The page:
Hatches with magnets
Written by Gustav Borreman
Making these hatches proved to be really time-consuming! Wow, I think I have easily spent 20 extra hours in the shop. But seeing the result it was absolutely worth it. Besides the good looks, I have more space under the deck because there are no recesses, and closing the day hatch in waves is really easy – the magnets always end up in the right position, on top of each other.
This way I can close the day hatch with one hand without even looking/turning around… nice bonus.
I have followed Rob Macks’ method. I stumbled upon nice tutorials from his company Laughing Loon on youtube, and eventually purchased an instructional dvd on hatch making.
Key things I found out while working on the hatches:
- Choosing wood for the spacers and lips that is soft enough to bend.
- When covering the deck magnet rings in graphite, I taped the foredeck ring to the concave deck to let the epoxied carbon mat harden with the curve.
- Rob Macks uses a thin veneer to cover the magnets in the deck lip.
- Work the magnets in the holes in the deck lips/hatch rings as tight as possible, and make sure they are perfectly sealed against moisture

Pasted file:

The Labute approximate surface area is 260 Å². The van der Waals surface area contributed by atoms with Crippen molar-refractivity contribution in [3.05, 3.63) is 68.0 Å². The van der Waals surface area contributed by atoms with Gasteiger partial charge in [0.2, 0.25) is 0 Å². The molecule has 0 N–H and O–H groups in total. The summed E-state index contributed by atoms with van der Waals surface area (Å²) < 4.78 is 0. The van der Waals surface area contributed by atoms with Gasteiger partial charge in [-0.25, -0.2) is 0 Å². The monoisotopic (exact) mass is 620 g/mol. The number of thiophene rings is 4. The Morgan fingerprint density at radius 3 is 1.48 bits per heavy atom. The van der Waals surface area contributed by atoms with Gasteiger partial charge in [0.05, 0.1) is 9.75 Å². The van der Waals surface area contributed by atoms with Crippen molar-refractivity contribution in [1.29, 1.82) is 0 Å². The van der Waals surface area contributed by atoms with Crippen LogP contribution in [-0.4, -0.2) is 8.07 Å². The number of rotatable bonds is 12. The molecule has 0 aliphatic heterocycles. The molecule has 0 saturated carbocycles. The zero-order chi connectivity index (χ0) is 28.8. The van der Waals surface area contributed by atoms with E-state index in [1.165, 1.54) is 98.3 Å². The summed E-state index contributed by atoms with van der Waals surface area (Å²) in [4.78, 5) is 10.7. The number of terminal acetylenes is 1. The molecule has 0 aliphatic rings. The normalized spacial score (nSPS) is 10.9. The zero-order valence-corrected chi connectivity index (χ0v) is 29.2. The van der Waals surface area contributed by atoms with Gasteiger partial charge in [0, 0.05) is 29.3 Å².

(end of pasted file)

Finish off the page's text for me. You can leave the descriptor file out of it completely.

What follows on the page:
- Mark the polarity of every magnet to prevent mistakes.
- I rounded the underdeck outside edges of the magnet rings and spacers before coating them in three layers of epoxy, to minimize hang-ups with stowing gear in the hatches.
- Get the right size and holding power for the magnets! Mine were 18x3mm, holding-power of 3.1kg.
- For the inner lip edges, that are pulled into the rubber seal, I used very straight-grained yellow cedar (bowwood). This was easy to bend using a heat gun.
- These inner lip edges need to have a constant height to ensure an even positive press into the hatch seal rubbers
- For the seal rubbers, I am still on the lookout for the perfect, one-piece solution. At the moment I have a 3mm closed cell HDPE tape, 1cm wide. This tape shrinks a bit when wet, leaving a tiny gap. My hatches are almost dry when touring, but an hour of rolling gives some water ingress. I am planning to cut closed rings out of sheet rubber or neoprene, but sourcing the right hardness takes some time.